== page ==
The Essential Angler - Navigation and Communication [Archive] - Fly Fishing Forum

: The Essential Angler - Navigation and Communication

03-22-2005, 10:58 PM
When going on a fishing adventure, I always look at the destination in great detail, map the route, find local contacts, and in general have a good understanding about the area I am going to. But the one thing that always happens to me is.... the destination never looks like what is in my "Minds Eye".
Not supprising, even a spot that is next to one you have visited a hundred times, has it's own particular features unlike any other. I have fished open meadows with rolling hills on one side, gone over the rolling hills, and found a stream zig-zaging through Juniper canyons! And if you did not know that one was next to the other....seperated by just a mile or two.... You could swear that they could never be "side by side".
A map of the area that you are going to visit is a must! Using a compass with that map, for a short orientation when you get there can be very helpfull in an emergency situation. I have 3 map sources I use for new trips, 2 I carry in the truck, one I access on-line before I go. When I hit the trail, I have a very clear understanding of my suroundings, from a "Topographical" standpoint. I know what type of terrain I will encounter and what the primary vegitation will be, as well as my elevation
One of the first things I do when I arive is observe, spend some time looking at my suroundings, scouting out "landmarks" that can be used for direction control in case of disorientation.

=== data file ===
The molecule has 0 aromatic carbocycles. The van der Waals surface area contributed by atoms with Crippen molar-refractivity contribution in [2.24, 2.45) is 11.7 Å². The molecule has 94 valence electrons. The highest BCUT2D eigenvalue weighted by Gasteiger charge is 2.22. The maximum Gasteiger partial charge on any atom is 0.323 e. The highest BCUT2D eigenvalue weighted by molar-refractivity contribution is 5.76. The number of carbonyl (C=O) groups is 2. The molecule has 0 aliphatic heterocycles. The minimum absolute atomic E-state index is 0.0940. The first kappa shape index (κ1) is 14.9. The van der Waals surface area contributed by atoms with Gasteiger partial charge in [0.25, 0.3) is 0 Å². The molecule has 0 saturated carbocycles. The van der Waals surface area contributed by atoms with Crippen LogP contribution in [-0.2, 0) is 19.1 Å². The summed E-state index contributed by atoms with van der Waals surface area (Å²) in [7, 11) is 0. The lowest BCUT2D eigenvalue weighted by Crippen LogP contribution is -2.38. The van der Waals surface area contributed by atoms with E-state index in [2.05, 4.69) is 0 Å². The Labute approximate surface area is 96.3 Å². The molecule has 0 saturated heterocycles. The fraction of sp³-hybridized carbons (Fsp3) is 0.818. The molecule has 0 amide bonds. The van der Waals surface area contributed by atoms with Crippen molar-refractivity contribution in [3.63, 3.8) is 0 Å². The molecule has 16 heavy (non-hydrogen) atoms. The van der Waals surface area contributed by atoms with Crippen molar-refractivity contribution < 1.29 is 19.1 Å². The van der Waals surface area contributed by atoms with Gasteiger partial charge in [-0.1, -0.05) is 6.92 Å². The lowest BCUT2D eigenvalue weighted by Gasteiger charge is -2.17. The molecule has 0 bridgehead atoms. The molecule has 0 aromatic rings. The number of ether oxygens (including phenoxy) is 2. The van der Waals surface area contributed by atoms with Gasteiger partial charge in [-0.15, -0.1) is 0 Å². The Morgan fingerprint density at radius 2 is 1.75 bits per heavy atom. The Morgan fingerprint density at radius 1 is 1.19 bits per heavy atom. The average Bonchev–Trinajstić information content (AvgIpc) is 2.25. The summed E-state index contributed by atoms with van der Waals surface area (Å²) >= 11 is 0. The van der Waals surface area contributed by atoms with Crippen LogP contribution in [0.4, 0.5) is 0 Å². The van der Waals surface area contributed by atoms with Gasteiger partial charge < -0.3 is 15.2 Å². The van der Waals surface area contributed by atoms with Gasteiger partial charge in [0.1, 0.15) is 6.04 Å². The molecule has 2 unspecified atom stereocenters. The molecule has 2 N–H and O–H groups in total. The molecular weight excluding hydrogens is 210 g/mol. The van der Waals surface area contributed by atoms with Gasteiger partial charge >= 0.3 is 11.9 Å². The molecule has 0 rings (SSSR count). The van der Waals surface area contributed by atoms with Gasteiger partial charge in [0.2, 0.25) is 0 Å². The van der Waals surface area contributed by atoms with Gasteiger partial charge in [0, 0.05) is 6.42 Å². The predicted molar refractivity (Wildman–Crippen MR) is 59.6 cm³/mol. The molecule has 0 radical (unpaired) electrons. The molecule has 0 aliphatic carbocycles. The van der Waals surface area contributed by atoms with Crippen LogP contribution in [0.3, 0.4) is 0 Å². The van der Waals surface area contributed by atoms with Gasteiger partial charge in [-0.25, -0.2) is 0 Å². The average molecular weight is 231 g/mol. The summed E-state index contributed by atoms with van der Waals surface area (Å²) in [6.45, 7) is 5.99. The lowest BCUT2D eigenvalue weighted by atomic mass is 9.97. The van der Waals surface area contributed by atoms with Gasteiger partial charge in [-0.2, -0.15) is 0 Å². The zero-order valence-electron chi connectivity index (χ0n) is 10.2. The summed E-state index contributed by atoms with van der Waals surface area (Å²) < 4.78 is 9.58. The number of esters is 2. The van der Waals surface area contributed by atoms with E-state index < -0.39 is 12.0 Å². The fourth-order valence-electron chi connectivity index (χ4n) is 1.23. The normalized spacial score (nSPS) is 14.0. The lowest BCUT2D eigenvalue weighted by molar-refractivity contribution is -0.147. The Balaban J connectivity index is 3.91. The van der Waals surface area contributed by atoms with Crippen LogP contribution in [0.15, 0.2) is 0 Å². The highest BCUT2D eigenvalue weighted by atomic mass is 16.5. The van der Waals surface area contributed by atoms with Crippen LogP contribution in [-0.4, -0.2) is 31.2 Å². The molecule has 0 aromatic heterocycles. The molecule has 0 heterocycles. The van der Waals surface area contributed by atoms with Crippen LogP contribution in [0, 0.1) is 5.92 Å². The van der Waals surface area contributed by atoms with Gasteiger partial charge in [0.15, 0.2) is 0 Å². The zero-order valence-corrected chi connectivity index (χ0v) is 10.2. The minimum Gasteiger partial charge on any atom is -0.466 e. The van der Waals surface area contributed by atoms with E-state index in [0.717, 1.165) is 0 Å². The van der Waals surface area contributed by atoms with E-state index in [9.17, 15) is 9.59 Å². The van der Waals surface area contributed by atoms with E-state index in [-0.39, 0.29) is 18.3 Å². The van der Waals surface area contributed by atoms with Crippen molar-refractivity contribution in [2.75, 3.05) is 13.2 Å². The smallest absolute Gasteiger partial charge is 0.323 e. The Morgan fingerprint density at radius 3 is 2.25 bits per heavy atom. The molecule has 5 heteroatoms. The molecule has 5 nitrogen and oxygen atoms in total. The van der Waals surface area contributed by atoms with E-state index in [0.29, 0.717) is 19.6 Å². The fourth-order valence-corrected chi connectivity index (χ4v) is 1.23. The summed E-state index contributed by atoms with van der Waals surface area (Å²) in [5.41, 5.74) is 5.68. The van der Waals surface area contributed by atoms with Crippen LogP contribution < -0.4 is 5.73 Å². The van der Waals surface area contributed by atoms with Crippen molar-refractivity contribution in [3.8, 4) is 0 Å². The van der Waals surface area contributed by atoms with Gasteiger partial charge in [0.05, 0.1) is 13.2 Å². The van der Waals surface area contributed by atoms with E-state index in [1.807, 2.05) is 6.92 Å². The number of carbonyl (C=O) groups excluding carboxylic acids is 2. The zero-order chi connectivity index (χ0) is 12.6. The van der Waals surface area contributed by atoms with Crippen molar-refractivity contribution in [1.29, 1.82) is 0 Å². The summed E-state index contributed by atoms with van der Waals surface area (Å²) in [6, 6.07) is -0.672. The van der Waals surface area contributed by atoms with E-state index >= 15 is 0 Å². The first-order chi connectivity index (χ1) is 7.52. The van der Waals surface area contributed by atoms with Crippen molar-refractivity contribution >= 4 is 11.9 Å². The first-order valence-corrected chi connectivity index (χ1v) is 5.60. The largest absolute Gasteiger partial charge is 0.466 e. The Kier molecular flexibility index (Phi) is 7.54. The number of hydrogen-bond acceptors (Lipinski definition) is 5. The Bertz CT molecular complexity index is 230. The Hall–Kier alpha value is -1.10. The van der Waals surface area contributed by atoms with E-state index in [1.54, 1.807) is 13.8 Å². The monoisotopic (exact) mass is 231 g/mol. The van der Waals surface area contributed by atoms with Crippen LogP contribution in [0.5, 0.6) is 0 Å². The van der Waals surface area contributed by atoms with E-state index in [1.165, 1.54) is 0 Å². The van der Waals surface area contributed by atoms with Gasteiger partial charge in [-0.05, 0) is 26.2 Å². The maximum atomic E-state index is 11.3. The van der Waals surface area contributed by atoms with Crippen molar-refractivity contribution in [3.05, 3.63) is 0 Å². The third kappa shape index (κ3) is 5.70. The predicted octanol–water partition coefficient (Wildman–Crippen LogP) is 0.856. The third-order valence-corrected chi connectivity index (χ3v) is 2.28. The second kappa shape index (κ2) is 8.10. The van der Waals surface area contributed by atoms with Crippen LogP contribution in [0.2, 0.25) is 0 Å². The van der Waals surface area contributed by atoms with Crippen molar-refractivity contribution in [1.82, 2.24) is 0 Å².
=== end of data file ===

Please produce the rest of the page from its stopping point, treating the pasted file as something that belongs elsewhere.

One of the things my Dad taught my brothers and In is how to use yourself as a compass. In the morning, from sunrise to about 10 am, if you face the sun and outstrech your arms, you are facing the East, your back is to the West, left arm is North, right arm is South. The reverse is true from 2pm till sunset. If you studied a map before you left, and had a good sense where nearby roads, villages, or towns might be, you should be able to find your way.
Becoming disoriented while in the wilderness can be very dangerous! Even seasoned travelers have this happen on occasion. It is important to keep your cool! STOP! Get grounded, get your bearing points established, then continue, stoping every 15-30 min. to check bearings and direction!
If darkness begins to settle in, and you have not reached your destination, STOP!
Set up camp for the night and begin again in the morning! DO NOT attempt to walk out by flashlight or headlamp!
If you become "Lost" and have little hope of completing a trek to your destination because of exaustion, injury, or simply because you cannot get oriented, STAY PUT!
Allow yourself time to acclamate to your suroundings. Then plan a stratagy for your rescue.
NOTE: Large objects in the area that you will be traveling can be used as effective tools for navigation. Trees when kept on the right or left shoulder and at the same distance form you will allow you to walk in a complete circle, returning to your place of origin

Let people know where you are going, and when you will return!
Bring the cell phone, calls sometimes can be made from remote areas, but it's not a guarantee!
In an emergency, 3 objects in a triangle that can be seen from the air spells HELP!
Your marking tape, whistle, and space blankets can all be effective ways of communication in an emergency.

I carry signal flares used for boating, have not had to use one yet, but if I do I want to be seen. Smoke is also a most effective signal device. A good product for this is the small smoke bombs that kids use on the 4th of July. A few of these in a zip-lock in your survival kit is a plus!

Wednesday Ill wrap this up

There is something to be said for being prepared BEFORE going on that trip of a lifetime. An Ounce of Prevention is Worth a Pound of Cure... words to live by

03-22-2005, 11:31 PM
good stuff!

03-27-2005, 03:30 PM

Excellent stuff. Thanx !!!!